Ask the Goat: Once an addict, always an addict

As a recovering addict, I cannot overstate how important running has been in the process of “walking the line.”

Ask the Goat by Chris Knodel

Ask the Goat
by Chris Knodel

It has kept me clean, sober and non-smoking for many years. In addition, I can’t remember the last time I simply punched someone in the face during a “blackout” or “rage” episode. Each morning, I wake up knowing where I am, who I am with and where my truck is. Only those that have lived in the gutter realize what a relief it is to truly know those simple facts as dawn approaches.

However, I never lose sight that I am an addict. I wasn’t cured, nor am I recovered. I often see posts from “former addicts,” touting their rehabilitation as if it was a wart they removed at home. You don’t fix addiction — it can only be redirected towards something else. For me, it was running. The problem is that all addictions have downsides. Even running to get your fix can lead you into some affiliated disorders.

Additive Limelight Disorder is what I have been seeing most-often in the running community. You won’t find it in the DSM-IV manual of clinical disorders. I coined the term to reflect a growing trend of “running addicts.” These individuals moved out of alcoholism, drug use and active anger episodes.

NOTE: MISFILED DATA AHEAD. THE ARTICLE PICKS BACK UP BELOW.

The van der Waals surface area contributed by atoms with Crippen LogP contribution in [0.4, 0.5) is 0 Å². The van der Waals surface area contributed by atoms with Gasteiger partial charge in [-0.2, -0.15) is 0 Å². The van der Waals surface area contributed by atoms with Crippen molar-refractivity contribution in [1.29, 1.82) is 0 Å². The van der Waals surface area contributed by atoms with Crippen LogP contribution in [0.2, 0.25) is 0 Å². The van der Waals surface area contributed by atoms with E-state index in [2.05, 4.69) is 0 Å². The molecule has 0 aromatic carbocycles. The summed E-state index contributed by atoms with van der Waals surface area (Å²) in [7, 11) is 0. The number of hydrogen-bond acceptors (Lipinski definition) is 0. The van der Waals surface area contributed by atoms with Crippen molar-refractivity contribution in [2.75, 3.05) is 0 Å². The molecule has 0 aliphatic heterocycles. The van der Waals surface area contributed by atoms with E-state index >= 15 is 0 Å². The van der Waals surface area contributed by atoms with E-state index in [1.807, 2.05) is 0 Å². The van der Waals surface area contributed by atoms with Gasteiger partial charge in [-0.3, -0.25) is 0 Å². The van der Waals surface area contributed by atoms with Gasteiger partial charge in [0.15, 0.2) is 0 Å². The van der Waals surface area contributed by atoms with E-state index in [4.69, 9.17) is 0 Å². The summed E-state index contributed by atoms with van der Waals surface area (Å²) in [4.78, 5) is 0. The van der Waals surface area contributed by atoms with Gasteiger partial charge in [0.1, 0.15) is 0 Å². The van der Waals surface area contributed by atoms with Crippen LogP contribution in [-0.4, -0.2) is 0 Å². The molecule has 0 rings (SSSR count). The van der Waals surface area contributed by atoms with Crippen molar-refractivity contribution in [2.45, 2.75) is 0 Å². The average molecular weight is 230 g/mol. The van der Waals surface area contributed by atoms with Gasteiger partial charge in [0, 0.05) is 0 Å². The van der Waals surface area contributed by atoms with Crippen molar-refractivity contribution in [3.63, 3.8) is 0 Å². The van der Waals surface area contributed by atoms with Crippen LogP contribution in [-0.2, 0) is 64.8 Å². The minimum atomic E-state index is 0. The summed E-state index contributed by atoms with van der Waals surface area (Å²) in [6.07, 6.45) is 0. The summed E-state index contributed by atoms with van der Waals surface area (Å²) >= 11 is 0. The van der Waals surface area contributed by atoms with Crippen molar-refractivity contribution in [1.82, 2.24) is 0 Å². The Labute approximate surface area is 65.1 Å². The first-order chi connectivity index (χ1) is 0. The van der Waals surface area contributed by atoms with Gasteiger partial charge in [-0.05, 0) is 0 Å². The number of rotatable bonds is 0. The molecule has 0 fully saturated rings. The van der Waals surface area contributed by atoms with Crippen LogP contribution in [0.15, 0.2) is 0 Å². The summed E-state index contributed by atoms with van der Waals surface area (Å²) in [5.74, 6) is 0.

I would never downplay how strong they were to move forward.But addicts are addicts, and we have to satiate that urge. For many, running itself just isn’t enough. Some runners just are not at peace running. They need more.

ALD is the need to use running (or any activity) to aggrandize one’s self. This quite simply means sharing how far we’ve come as addict athletes. We do more races, run faster, grow stronger and just cannot seem to keep it all in. We post every workout, every race, every life we’ve ever touched. There are a growing number of those afflicted with ALD out there. You can find them on Facebook and Twitter. They are often mercurial when publically “shamed” by a failure. They often have a string of posts justifying their setbacks, promising more strength or outlining their comeback.

Running is enough for me. The production of endorphins, serotonin and adrenaline fills the chemical need. The intensity, sweat and power development satiates the physical need. The fatigue, statistics and sense of accomplishment offers mental completion. But unlike so many runner-addicts, I don’t feel the need to justify my failures. If I quit a race, I beat myself up internally. I have never believed the limelight is a place for self-discovery. I maintain that peace and reflection should be done alone –from the shadows.

Chris Knodel is a Mangum Track Club member and Sandhills Region native. He is the author of “More, Better Quicker – The Irish Goat: A Fat-Boy & His Path to Ultra-Distance.” His column will appear each Thursday on

Filed in: Outdoors, Sports

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